By Sana Elouazi
By Sana Elouazi
Rabat – After weeks of tense negotiations with the Catalan leader Carles Puigdemont, Spanish Prime Minister Mariano Rajoy, resolved this Thursday to trigger Article 155 of the Constitution, which will allow him to suspend the autonomy of Catalonia, said an official statement.
The Spanish government has announced that Article 155, which was never used since the restoration of democracy in 1978, will be activated on Saturday during a meeting of the Spanish Council of Ministers.
What is Article 155?
Spain is a unitary but highly decentralized state, as the Constitution of 1978 gave its 17 “autonomous communities” extensive powers in fields such as health and education. However, safeguards exist to allow the central government to intervene directly in a region’s affairs in a time of crisis.
Among them, Article 155 says that if a regional government “doesn’t comply with the obligations of the Constitution or other laws it imposes, or acts in a way that seriously undermines the interests of Spain,” the national government may take then “the necessary measures” to compel a region to respect its “obligations.”
While article doesn’t provide details on these “necessary measures,” Catalan officials and elected officials could be suspended, while the head of Catalonia could be replaced by the prefect of Catalonia, the main representative of the central state in the region.
Under this article, Madrid could also dissolve the Catalan Parliament to convene new regional elections.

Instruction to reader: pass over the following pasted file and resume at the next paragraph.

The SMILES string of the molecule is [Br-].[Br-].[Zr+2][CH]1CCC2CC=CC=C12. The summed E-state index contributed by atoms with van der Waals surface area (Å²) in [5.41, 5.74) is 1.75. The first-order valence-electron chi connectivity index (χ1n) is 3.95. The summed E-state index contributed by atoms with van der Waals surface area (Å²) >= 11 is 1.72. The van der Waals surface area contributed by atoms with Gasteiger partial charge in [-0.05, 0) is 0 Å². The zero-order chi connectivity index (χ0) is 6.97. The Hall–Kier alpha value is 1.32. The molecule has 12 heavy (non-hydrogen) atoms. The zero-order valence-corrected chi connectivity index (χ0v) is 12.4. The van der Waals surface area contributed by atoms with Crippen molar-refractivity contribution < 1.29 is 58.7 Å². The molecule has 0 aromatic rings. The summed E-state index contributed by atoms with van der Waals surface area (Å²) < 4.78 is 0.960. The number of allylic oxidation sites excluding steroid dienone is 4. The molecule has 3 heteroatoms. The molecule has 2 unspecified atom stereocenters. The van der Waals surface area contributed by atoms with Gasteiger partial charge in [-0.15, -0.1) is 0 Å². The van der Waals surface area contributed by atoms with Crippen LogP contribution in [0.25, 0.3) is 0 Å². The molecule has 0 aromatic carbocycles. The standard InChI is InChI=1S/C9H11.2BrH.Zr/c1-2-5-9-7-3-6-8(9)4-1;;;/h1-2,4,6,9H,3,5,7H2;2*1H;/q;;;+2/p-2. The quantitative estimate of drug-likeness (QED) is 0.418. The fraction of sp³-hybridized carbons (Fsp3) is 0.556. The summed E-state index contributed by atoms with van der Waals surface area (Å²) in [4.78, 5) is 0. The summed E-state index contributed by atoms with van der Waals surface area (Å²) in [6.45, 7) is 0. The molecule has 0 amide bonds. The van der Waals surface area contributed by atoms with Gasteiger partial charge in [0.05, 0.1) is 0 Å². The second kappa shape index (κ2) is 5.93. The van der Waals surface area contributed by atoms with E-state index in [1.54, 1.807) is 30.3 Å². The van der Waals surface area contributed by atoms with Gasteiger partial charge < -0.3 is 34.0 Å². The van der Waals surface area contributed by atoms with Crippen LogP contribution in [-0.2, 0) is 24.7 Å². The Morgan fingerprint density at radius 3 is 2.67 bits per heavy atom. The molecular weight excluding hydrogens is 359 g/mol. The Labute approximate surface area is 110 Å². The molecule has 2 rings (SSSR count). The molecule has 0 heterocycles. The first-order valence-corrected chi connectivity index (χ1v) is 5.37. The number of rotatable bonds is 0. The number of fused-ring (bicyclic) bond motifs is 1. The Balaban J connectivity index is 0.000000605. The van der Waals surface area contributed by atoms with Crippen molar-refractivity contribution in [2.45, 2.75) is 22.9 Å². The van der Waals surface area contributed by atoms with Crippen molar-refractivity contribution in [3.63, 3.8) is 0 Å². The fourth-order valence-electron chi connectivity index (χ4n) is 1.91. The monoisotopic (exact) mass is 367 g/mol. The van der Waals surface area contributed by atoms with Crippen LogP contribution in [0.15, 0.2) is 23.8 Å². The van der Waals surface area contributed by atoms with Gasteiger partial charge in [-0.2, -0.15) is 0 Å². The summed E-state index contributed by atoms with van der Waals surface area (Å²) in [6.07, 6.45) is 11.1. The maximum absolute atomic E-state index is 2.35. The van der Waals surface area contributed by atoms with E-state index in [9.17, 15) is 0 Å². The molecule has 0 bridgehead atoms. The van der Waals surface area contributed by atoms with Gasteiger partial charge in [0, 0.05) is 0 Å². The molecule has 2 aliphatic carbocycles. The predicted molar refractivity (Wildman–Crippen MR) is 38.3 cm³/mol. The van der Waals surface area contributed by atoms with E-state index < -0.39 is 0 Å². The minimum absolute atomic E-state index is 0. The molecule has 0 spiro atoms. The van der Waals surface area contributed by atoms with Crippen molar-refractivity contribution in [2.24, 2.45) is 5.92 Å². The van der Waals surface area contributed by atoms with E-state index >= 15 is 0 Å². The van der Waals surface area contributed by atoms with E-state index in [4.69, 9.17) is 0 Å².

Activation of Article 155
After the independence referendum held October 1, the Spanish government told Catalonian President Puigdemont he had until October 10 to clarify whether the region had declared independence, to which the president responded by asking for time for dialogue.
Then, the Spanish government issued on October 16 a second ultimatum, stating that Puidgemont had until 10:00 a.m. on Thursday, October 19 to officially declare independence, or else Article 155 would be enforced.
Puidgemont’s reply arrived at 9:50 a.m. in a short letter addressed to the Prime Minister Rajoy, saying that Catalonia had not declared independence yet, but could do so if Madrid continued its “repression,”particularly by suspending autonomy via the trigger of Article 155.
“If the government of the State persists in preventing dialogue and pursuing repression, the Parliament of Catalonia may, if it considers it appropriate, proceed to vote a formal declaration of independence which wasn’t voted on October 10,”he wrote.
“Despite our efforts of dialogue, the suspension of autonomy is the only response provided by the government which indicates a lack of awareness of the problem.”
Puigdemont did not clarify his position regarding the declaration of independence despite the expiration of the ultimatum of Madrid.
The Spanish government said that it considers that he has not responded to its request and intends to go ahead with the suspension of autonomy of the region.
In his letter, Puigdemont also called for a meeting to be held “as soon as possible” and proposed a two-month deadline for negotiations with Madrid to find a political solution tothe crisis in Catalonia.